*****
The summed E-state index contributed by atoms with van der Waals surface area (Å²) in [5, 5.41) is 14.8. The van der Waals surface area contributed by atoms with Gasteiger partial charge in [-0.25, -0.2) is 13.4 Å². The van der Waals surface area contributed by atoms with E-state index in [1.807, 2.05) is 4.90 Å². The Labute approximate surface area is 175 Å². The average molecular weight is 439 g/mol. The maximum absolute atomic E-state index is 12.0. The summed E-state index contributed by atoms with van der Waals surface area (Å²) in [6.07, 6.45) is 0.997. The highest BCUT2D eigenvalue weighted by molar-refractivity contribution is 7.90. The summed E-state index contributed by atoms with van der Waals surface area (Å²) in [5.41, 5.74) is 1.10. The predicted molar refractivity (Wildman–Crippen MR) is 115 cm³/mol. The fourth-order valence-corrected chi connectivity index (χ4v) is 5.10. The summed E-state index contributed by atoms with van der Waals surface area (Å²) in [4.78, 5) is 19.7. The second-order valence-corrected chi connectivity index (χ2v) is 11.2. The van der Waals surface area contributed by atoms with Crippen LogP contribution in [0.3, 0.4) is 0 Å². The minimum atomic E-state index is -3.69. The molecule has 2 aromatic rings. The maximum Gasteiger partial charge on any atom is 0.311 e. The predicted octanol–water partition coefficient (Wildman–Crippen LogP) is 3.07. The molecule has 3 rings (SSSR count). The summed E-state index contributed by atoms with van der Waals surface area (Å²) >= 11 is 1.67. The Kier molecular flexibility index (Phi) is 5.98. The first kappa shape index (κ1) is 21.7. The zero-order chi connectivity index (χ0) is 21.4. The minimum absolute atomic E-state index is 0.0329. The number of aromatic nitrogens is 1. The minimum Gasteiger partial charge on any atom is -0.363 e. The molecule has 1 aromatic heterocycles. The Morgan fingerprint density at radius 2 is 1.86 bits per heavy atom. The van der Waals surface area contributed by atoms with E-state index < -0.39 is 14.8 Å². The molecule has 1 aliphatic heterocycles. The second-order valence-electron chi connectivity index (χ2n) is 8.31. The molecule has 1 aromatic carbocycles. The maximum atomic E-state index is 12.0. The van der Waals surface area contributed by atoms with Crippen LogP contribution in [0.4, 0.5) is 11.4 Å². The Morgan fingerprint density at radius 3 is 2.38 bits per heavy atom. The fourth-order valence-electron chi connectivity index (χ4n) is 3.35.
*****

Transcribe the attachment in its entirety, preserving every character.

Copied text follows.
The summed E-state index contributed by atoms with van der Waals surface area (Å²) in [5, 5.41) is 14.8. The van der Waals surface area contributed by atoms with Gasteiger partial charge in [-0.25, -0.2) is 13.4 Å². The van der Waals surface area contributed by atoms with E-state index in [1.807, 2.05) is 4.90 Å². The Labute approximate surface area is 175 Å². The average molecular weight is 439 g/mol. The maximum absolute atomic E-state index is 12.0. The summed E-state index contributed by atoms with van der Waals surface area (Å²) in [6.07, 6.45) is 0.997. The highest BCUT2D eigenvalue weighted by molar-refractivity contribution is 7.90. The summed E-state index contributed by atoms with van der Waals surface area (Å²) in [5.41, 5.74) is 1.10. The predicted molar refractivity (Wildman–Crippen MR) is 115 cm³/mol. The fourth-order valence-corrected chi connectivity index (χ4v) is 5.10. The summed E-state index contributed by atoms with van der Waals surface area (Å²) in [4.78, 5) is 19.7. The second-order valence-corrected chi connectivity index (χ2v) is 11.2. The van der Waals surface area contributed by atoms with Crippen LogP contribution in [0.3, 0.4) is 0 Å². The minimum atomic E-state index is -3.69. The molecule has 2 aromatic rings. The maximum Gasteiger partial charge on any atom is 0.311 e. The predicted octanol–water partition coefficient (Wildman–Crippen LogP) is 3.07. The molecule has 3 rings (SSSR count). The summed E-state index contributed by atoms with van der Waals surface area (Å²) >= 11 is 1.67. The Kier molecular flexibility index (Phi) is 5.98. The first kappa shape index (κ1) is 21.7. The zero-order chi connectivity index (χ0) is 21.4. The minimum absolute atomic E-state index is 0.0329. The number of aromatic nitrogens is 1. The minimum Gasteiger partial charge on any atom is -0.363 e. The molecule has 1 aromatic heterocycles. The Morgan fingerprint density at radius 2 is 1.86 bits per heavy atom. The van der Waals surface area contributed by atoms with E-state index < -0.39 is 14.8 Å². The molecule has 1 aliphatic heterocycles. The second-order valence-electron chi connectivity index (χ2n) is 8.31. The molecule has 1 aromatic carbocycles. The maximum atomic E-state index is 12.0. The van der Waals surface area contributed by atoms with Crippen LogP contribution in [0.4, 0.5) is 11.4 Å². The Morgan fingerprint density at radius 3 is 2.38 bits per heavy atom. The fourth-order valence-electron chi connectivity index (χ4n) is 3.35.